Tuesday, May 5, 2009

How Twitter was used in AWARE EGM and how it could be used in political rallies

During the recent AWARE EGM, Twitter and specifically twIRC, had been effectively used by the members who were stuck for hours in a meeting room to communicate with those outside the room. Every explosive words like "shut up and sit down", every boo and jeer and every happening like "we're starting to vote now" was made known to the outside world in real time. One could be in Tampines, Shanghai or even London but still know within a few seconds that Dr Thio Su Mien has just uttered "I'm on page 73". And when words were not enough, photographs and even videos taken by Blackberries, iPhones or other Wifi mobile phones were rapidly uploaded.

Twitter is truly amazing, isn't it? Give a prisoner in Alcatraz an iPhone and he could know how his newborn looks like and talk to his wife who has just delivered in a hospital hundreds of miles away, then tweet about his joy to all his friends and relatives.

In fact, one could believe that without Twitter, the AWARE EGM could be a very different meeting. Definitely more boring and dragging. Now that the EGM was over, what if we were to apply the same in a political rally? What differences could there be?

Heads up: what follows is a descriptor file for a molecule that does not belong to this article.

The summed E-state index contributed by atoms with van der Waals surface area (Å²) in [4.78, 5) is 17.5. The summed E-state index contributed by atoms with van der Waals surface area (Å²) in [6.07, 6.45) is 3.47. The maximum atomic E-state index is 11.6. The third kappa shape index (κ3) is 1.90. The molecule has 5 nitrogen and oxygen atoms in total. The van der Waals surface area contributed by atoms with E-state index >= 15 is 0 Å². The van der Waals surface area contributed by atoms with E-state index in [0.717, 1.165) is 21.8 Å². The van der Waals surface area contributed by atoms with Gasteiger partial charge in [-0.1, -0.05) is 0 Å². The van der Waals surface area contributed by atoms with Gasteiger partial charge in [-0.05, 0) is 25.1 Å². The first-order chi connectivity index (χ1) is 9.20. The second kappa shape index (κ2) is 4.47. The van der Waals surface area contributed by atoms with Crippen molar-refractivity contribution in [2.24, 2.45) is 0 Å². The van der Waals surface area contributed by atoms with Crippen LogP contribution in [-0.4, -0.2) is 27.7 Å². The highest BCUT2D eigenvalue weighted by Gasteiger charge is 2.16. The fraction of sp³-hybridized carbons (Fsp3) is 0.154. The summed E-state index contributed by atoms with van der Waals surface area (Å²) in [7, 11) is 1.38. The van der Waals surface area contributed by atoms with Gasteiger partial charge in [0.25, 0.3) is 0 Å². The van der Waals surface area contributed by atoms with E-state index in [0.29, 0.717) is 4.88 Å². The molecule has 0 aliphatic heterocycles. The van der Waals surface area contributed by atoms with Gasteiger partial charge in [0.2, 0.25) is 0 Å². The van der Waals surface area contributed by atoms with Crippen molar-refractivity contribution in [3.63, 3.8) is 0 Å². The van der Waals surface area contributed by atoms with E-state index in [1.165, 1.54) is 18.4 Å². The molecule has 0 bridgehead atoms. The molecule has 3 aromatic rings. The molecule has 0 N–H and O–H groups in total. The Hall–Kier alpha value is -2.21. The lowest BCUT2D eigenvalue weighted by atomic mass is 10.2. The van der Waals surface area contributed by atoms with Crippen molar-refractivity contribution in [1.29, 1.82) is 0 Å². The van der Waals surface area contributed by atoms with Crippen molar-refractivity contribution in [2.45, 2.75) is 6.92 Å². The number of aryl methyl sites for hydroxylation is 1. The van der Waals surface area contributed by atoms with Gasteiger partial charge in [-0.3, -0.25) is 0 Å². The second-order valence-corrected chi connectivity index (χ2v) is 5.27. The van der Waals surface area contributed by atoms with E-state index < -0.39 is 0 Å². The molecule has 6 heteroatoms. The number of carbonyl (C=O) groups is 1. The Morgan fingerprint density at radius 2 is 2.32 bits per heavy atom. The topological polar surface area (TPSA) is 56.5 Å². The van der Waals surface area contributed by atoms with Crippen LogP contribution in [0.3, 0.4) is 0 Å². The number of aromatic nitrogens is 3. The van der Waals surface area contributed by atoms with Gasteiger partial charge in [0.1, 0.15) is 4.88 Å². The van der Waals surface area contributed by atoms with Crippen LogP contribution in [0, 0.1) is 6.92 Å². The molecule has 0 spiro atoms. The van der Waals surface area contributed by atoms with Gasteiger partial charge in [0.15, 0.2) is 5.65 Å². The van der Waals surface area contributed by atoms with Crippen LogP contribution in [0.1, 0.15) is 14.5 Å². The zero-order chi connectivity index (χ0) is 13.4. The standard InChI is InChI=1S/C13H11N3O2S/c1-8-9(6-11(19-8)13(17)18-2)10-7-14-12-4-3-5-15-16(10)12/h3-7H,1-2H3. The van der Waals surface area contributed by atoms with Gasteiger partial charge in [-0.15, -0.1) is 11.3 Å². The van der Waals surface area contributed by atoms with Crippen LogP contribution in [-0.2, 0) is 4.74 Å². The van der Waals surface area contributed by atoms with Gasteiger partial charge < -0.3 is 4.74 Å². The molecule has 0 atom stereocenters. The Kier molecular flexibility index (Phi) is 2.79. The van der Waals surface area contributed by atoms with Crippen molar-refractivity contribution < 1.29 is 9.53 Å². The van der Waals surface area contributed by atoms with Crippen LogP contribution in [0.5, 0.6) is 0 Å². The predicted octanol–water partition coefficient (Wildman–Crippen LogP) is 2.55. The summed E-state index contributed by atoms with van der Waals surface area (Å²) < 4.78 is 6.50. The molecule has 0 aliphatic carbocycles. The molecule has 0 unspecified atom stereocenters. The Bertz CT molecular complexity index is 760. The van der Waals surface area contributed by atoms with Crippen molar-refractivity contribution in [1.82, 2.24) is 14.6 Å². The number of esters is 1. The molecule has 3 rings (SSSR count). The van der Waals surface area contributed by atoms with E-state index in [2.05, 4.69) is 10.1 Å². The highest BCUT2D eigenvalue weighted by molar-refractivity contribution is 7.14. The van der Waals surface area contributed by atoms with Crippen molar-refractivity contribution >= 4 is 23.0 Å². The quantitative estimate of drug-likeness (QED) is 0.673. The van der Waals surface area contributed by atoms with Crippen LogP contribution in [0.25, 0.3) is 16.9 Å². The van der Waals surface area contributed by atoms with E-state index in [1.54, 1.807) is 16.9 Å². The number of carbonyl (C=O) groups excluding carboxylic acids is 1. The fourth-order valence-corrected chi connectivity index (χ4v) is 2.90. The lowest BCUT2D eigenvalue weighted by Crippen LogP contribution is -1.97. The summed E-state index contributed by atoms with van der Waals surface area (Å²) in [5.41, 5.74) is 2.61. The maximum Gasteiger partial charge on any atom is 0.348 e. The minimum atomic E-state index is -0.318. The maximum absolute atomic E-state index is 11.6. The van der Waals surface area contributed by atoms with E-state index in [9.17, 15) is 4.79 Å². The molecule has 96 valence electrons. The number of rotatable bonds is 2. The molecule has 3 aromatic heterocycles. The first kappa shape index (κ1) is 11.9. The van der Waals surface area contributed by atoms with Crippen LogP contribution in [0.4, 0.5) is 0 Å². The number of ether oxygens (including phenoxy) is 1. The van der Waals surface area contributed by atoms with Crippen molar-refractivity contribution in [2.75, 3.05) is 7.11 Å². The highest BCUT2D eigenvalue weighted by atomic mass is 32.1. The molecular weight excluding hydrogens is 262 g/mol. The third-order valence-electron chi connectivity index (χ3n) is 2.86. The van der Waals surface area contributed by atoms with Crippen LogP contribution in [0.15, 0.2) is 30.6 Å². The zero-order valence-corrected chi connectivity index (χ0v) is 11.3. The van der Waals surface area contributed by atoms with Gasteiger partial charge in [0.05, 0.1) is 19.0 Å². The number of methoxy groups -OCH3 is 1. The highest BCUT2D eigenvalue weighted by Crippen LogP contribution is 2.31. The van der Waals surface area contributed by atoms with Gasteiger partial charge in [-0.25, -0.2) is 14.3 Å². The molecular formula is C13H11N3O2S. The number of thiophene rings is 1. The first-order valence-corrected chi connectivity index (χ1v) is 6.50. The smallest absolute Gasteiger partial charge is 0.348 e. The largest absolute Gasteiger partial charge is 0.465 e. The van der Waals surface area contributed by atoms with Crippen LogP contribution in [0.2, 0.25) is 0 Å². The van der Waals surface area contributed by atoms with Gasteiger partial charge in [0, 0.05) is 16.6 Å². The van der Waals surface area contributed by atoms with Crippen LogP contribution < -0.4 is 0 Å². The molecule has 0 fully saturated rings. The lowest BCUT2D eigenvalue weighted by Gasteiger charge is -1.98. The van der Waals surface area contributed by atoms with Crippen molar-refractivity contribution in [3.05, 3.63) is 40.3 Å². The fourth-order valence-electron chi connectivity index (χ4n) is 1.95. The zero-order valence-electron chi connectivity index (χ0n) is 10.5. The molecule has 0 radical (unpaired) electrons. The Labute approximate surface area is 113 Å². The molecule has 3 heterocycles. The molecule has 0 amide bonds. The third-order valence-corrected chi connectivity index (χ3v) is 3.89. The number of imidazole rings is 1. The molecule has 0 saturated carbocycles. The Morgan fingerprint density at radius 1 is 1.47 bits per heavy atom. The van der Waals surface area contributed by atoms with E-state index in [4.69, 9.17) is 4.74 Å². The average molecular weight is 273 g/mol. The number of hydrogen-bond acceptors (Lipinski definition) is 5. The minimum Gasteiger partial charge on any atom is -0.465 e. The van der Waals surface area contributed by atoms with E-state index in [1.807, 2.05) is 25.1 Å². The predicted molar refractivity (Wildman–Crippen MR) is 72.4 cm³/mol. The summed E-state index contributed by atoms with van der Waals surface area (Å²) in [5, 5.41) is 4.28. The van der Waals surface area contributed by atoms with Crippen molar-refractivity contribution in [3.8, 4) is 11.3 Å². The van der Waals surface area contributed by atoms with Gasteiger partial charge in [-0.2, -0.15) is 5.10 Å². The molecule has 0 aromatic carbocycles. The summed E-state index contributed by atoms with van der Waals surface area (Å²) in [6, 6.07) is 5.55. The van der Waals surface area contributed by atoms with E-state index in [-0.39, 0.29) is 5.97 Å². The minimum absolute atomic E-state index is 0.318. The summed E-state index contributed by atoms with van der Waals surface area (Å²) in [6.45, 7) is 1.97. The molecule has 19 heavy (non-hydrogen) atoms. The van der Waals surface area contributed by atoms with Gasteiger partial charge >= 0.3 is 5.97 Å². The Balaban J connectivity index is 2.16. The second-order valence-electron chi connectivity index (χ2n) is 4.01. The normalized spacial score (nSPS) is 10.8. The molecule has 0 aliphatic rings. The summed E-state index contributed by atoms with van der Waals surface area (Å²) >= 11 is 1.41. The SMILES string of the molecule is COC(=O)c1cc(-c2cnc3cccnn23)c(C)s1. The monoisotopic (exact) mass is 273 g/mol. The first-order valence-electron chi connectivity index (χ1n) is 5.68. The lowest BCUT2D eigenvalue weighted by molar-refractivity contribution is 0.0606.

Taking note of details

Without Twitter: I wonder how many members would still be awake in the EGM after say, two hours. People could start falling asleep, talking to the people next to them, etc. Of course, they could still be booing and jeering at the speakers. But they could be too bored and tired to take note of any details.

With Twitter: Members had paid attention to the surrounding, but not necesary to PowerPoint presentations that do not interest them, and they listened to every little detail like "I'm on page 73", even with all the noise around them, so that they could tweet about it.

In a rally: Politicians have to be prudent about what they are promising now. Every single promise they made could be spreading around in Twitter. He'd better mean every single detail that he said, including "the hawker center will be washed every Tuesday of the month". Yes, the audience will take note that he said "Tuesday", and not "Wednesday", once a month and not once every three years.

Recording what was discussed

Without Twitter: Though many may have spoken in the EGM, not all will be remembered, especially if one was an obscure speaker.

With Twitter: Interesting or meaningful speech were tweeted and shared, and these tweets were further RT or ReTweeted. Nobody remembered who said "Today is the time to speak out, not shut up and sit down", but everybody remembered it was said because it was tweeted and retweeted N times.

In a rally: Again, politicians have to be prudent about what they promised because whatever they have promised could be tweeted, retweeted and even later blogged about. All in Black and White. He'd better mean it when he said "the lifts will be upgraded by next year", and not just say and forget, hoping that the people will forget.

Sharing thoughts